went to the boundary of the west,' i.e. he fulfilled his declared intention of visiting Spain. On the alliteration in Gadibus usque see 122 n.
USQUE without ad before the names of towns usually, before other nouns in Plin. Stat. Iust. 2 AURORAM Ov, m. 1 61 Eurus ad Auroram Nabataeaque regna recessit.
GANGEN ib. IV 20–1 oriens tibi victus ad usquel decolor extremo_qua tinguitur India Gange. Luc. II 229—234. Stat. Th. 1 686. Here were the pillars of Bacchus Avien. descr. orbis 824–8. supra p. 63. PAUCI 19. 112. 337. II 53 ' only few.' To limit pauci, unus, Cic. either uses modo (sometimes solus) or has no particle ; Liv, and the writers of the silver age (e.g. Quintil. 1 12 & 2) often add tantum (Krebs-Allgayer Antibarbarus 706. 969). Caes. b. c. II 43 § 3 horum fuga navium onerariarum magistros incitabat : pauci lenunculi ad officium imperiumque conveniebant.
DINOSCERE In other compounds the initial g of the second member is preserved, ignosco, cognosco etc. See Corssen über Aussprache u. s. w. 14 82. 437. Pers. v 105, 107 veri speciem dinoscere calles | ...quaeque sequenda forent, quaeque cvitanda vicissim. DL. VI § 42 • Diogenes blamed men for their prayers, saying that they asked for what they thought good, not for the true goods.' Sen. ep. 45 SS 6. 7 res fallunt: illas discerne. pro bonis mala amplectimur: optamus contra id, quod optavimus. pugnant vota nostra cum votis...adulatio quam similis est amicitiae!...doce quemadmodum JUV. II.
hanc similitudinem possim dinoscere...vitia nobis sub virtutum nomine obrepunt. ib. 1 10 SS 5. 7 nemo nostrum, quid veri esset, excussit... nihil videmus, nec quid noceat, nec quid expediat. ib. 32 SS 4–5. 118 $$ 5—9. Obbar on Hor. ep. 1 10 29. Arrian. Epict. II 3 SS 1. 5. 3 ILLIS i.e. veris bonis dat. as in VFI. 1v 157—8 diversa que regi | corda gerens. So Hor. Vell. Luc. Curt. and Quintil. often (Mühlmann col. 459). So the dat. is found with differre, distare, abhorrens. ILLIS MULTUM DIVERSA i. e. mala. So recte an secus, recte secusne, bene an secus, rå kald kai tà uń, tà xpnotà ñ od čtepa (Wytt. ad Plat. Phaed. 114e cited by Heinrich).
4 ERRORIS NEBULA from [Plat.] Alc. II 150 de « as Homer (E 127 seq. cf. P 643—9] says that Athena removed the mist saxlív] from the eyes of Diomedes, that he might well distinguish a god and a man, so you too, as it seems to me, must first remove the mist from the soul, which is now upon it, and then apply the means whereby you are to distinguish the good and the bad.' See Max. Tyr. DCass. Eus. in HSt. áxlús ad fin. Theodoret. gr. aff. cur. 1 4 p. 4 l. 48 we must discover every method to dispel the fog [oulxanv] that weighs them down, and to shew them the brightness of the intellectual light.' Lact. v 10 § 5 tenebrarum et errorum nubes hominum pectora obduxit. Prud. hamart. 88 sunt animis etiam sua nubila crassus et aer. cf. the context.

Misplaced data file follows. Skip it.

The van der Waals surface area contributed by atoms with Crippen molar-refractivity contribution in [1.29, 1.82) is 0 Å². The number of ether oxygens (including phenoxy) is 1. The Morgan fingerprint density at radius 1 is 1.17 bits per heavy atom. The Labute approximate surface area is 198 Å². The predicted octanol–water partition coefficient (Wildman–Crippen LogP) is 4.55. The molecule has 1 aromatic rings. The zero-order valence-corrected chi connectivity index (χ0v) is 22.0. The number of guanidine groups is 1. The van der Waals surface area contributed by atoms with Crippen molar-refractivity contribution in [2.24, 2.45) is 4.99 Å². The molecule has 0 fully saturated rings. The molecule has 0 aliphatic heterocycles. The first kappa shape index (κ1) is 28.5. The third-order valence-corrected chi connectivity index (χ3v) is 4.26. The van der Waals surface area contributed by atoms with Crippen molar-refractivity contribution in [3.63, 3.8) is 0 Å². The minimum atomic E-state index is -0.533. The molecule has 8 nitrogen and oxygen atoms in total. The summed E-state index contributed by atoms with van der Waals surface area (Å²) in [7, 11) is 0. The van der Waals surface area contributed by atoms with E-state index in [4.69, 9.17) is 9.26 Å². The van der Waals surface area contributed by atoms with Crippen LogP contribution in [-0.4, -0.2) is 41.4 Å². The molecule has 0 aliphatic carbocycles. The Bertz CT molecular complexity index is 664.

RATIONE ‘on principle,' 'by. reason's rule. Plin. ep. 1x 7 $ 1 aedificare te scribis. bene est: inveni patrocinium; aedifico enim iam ratione quia tecum. Generally cum is prefixed to the abl. modi, when not accompanied by pron. or adj.; a few substantives however are used almost adverbially without cum, as vi, more, modo, iure, dolo, silentio Zumpt $ 472 n. 1. Madvig $ 258 n. 2. TIMEMUS AUT CUPIMUS Obbar on Hor. ep. 1 6 9,10. Munro and Lach. mann on Lucr. vi 25. Sen. ep. 82 $ 6 sciat, quo iturus sit, unde ortus, quod illi bonum, quod malum, quid petat, quid eritet, quae sit illa ratio, quae adpetenda ac fugienda discernat, qua cupiditatum mansuescit insania, timorum saevitia compescitur. ib. 88 $$ 3—4. Philosophy teaches us to discriminate true from false pleasures and pains, xalpel kai luteobal ols deĉ Aristot. eth. Nic. 2 & 9- 3 $ 2. Berkeley minute philos. VII 34. Sen, ep. 123 & 13 debemus itaque exerceri ne haec [labour, death, pain, reproach, spare diet] timeamus, ne illa [riches, pleasures, beauty, ambition] cupiamus. ibid. 121 § 4.
5 DEXTRO PEDE Petron. 30 after we had been sated with these pleasures, as we were about to enter the dining-room, one of the slaves, appointed to the express function, cried out dextro pede. Sil. vii 171—2 aitulit hospitio...pes dexter et hora Lyaeum. Prudent. c. Symm. 11 79 feliciter et pede dextro. Vitruv. III 3 § 4 the steps to a temple should always be odd in number, that the worshipper may mount the first step dextro pede, and also enter the temple right foot foremost. cf. Iambi. vit. Pyth. $ 156 : [Eur. Bacch. 943—4 év değią xpn xaua dečių mooi | aipelv vuv (the thyrsus) J. E. S.] Apul. Met. 1 5 p. 27 having set out left foot foremost (sinistro pede profectum), I was, as usual, disappointed. Cf. Ov. Ibis 101 ominibusque malis, pedibusque occurrite laevis. The gods are entreated to come pede secundo (i. e. Serv. Aen. VIII 302 omine prospero) Aen. x 255. Aug. ep. 17=44 & 2
What does Namphanio [a Punic word] mean but a man of good foot, i.e. one who brings luck with him; as we commonly say that he has entered secundo pede, whose entrance has been followed by some prosperity ? Cf. Prop. III=IV 1 6 quove pede ingressi ? Ov. fast. 1 514 felici pede. heroid. XXI 69, 70. Plin. XXVIII § 28 some spat into their